Estimates of the genetic contribution to autism vary widely. One study, published this year, indicates that as much as half of all cases of autism derive from harmful, spontaneous mutations in single genes. Other estimates suggest a more significant role for combinations of milder mutations present in the general population. No single autism-linked mutation seems to contribute to more than about 1% of autism cases, however.
For years, many researchers considered idiopathic autism - meaning autism arising from unknown causes - to be separate from the condition seen in genetic syndromes such as fragile X or Williams. That perception is changing.
“In the past, people used to segregate syndromic autism from idiopathic, or ‘pure,’ autism. It’s pretty clear that this distinction is getting blurred now,” said Mustafa Sahin, MD, PhD, associate professor of neurology at Children’s Hospital Boston. “At the neurological and circuit level, it seems that they are converging.”
One reason why disorders such as fragile X syndrome seem only peripherally related to autism is that not everyone with a mutation in the fragile X gene has autism. But as researchers identify more autism mutations, it is becoming clear that this variability in symptoms may be the rule rather than the exception.
For example, only about 25% of people with a deletion in the 16p11.2 chromosomal region have autism. But a closer look reveals that all of them have social deficits when compared with their parents, said Ledbetter.
Klein-Tasman works with children who have both autism and Williams syndrome, a disorder characterized by excessive sociability and intellectual disability. Some of these children display autism traits - social communication challenges and repetitive behaviors - well in excess of most children with Williams syndrome, said Klein-Tasman. This is often the case with other syndromes as well: The children who meet the bar for an autism diagnosis have more severe social deficits or repetitive behaviors than those who have only the related syndrome.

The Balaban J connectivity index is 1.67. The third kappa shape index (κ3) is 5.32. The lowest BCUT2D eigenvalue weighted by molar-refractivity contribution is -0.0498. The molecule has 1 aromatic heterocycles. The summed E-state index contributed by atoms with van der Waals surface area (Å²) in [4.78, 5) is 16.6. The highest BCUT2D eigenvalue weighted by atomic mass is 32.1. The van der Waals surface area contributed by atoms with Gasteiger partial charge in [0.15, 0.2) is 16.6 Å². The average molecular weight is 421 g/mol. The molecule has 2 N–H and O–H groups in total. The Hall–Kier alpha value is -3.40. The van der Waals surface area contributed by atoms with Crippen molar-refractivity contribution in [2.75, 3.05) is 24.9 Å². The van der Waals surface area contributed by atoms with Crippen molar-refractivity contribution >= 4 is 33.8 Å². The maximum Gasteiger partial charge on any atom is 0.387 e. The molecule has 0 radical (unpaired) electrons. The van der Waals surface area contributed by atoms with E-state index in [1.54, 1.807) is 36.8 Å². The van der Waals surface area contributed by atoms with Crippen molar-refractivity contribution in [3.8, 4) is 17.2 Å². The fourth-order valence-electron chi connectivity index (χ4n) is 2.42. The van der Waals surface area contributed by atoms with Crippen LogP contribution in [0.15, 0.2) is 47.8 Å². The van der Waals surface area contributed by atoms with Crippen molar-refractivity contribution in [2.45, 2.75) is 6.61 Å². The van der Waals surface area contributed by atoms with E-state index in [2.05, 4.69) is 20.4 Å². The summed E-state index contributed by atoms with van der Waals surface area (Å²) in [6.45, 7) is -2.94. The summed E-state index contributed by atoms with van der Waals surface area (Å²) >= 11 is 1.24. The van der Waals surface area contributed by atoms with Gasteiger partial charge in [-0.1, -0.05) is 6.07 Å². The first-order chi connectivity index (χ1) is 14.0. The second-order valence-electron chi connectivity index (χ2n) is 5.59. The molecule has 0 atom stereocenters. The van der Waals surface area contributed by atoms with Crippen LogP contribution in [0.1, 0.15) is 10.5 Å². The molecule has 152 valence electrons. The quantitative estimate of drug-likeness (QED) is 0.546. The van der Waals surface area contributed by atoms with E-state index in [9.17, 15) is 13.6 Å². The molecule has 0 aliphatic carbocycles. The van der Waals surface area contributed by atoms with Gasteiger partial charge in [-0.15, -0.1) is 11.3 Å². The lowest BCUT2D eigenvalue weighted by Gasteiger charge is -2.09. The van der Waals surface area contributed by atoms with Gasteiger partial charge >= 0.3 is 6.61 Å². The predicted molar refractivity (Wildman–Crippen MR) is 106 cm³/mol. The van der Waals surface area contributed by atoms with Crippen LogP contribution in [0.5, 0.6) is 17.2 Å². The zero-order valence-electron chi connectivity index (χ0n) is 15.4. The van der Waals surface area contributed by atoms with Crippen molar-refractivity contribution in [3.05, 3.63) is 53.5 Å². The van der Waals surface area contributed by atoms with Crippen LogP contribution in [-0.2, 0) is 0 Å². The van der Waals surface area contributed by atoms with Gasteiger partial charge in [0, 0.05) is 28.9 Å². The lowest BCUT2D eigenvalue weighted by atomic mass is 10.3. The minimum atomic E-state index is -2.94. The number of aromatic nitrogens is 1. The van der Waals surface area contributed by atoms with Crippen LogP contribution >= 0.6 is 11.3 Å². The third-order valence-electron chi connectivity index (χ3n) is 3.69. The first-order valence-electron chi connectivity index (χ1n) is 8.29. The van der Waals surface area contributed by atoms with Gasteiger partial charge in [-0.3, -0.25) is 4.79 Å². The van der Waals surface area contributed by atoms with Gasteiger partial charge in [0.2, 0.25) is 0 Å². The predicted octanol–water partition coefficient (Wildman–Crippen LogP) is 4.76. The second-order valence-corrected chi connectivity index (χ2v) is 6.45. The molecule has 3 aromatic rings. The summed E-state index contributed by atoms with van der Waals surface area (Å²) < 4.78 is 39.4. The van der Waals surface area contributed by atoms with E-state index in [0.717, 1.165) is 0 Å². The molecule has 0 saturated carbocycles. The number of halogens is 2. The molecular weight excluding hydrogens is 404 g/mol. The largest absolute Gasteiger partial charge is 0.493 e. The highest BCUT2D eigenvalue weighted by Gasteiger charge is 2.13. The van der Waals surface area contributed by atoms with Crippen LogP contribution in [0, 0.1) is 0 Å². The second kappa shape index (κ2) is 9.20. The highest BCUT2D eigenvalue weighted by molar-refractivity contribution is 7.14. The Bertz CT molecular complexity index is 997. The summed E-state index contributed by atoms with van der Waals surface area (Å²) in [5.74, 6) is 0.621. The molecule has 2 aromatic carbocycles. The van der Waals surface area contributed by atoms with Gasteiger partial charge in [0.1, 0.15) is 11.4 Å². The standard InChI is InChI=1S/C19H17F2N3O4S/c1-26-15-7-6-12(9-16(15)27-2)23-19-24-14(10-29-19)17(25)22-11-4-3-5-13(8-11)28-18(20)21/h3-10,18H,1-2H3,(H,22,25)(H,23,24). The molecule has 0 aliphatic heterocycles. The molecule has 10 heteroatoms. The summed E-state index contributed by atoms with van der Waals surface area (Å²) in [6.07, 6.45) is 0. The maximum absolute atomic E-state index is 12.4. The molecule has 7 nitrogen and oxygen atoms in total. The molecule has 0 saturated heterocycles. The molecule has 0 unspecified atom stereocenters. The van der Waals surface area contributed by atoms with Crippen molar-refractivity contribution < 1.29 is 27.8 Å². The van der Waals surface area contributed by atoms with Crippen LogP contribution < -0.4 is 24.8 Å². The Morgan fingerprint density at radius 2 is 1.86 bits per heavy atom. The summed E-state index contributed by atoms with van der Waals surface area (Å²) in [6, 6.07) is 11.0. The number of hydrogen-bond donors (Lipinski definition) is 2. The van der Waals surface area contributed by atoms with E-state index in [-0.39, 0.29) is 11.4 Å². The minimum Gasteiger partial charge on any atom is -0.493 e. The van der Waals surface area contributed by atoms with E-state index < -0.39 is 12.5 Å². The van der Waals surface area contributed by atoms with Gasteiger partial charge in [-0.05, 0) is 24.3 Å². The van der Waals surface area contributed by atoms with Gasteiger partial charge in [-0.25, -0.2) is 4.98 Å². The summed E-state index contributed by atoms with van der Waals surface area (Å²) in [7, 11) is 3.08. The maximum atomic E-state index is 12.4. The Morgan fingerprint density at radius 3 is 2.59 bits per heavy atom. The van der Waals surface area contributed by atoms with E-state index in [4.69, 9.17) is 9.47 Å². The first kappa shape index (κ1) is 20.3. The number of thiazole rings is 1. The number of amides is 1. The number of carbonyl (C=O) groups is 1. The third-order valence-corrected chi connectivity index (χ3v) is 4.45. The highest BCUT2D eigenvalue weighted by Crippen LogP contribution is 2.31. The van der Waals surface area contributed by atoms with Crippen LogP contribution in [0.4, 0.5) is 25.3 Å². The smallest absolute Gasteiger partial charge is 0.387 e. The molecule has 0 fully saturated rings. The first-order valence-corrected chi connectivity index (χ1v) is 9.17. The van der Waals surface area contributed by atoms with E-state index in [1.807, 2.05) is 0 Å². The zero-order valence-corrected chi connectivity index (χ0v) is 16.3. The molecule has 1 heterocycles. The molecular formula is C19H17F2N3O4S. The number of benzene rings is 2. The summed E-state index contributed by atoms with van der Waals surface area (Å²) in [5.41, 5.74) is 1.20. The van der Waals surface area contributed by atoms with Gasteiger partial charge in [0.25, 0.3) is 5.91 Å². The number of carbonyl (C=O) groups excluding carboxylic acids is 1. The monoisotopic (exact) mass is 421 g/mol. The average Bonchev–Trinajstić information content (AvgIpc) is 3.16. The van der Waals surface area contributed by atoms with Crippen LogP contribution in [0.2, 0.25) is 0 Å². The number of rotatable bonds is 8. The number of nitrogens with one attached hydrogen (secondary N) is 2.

In these cases, Klein-Tasman said, more than one gene may be at play. “My hypothesis would be that these [more severely affected] kids have a double hit,” Klein-Tasman said. “They have Williams syndrome and probably some other vulnerability for an autism spectrum disorder.”
Clinicians often stop looking for mutations once a child has tested positive for a known genetic syndrome. But a few researchers are taking a second look at these cases. For example, Thomas Bourgeron, PhD, at the Institut Pasteur in Paris is sequencing the entire genomes of people known to have one strong autism mutation, with the goal of uncovering additional mutations.
Adding to the complexity in studying autism’s shape is the fact that its symptoms may change as children grow up.
In a 2009 study, Klein-Tasman and her colleagues found that more than half of 30 children with Williams syndrome have autism diagnoses at ages 2 to 5. But an unpublished study from the same team shows that once children can speak in phrases, the proportion of autism diagnoses drops to around 25%. This may be because as children begin talking, their interest in socializing becomes more apparent.
To get a better picture of autism, researchers should focus on how it evolves over time, Klein-Tasman said. “We tend to get these snapshots of a single point in development. Maybe what we’re going to find is there’s a prototypical autism in the developmental trajectory.”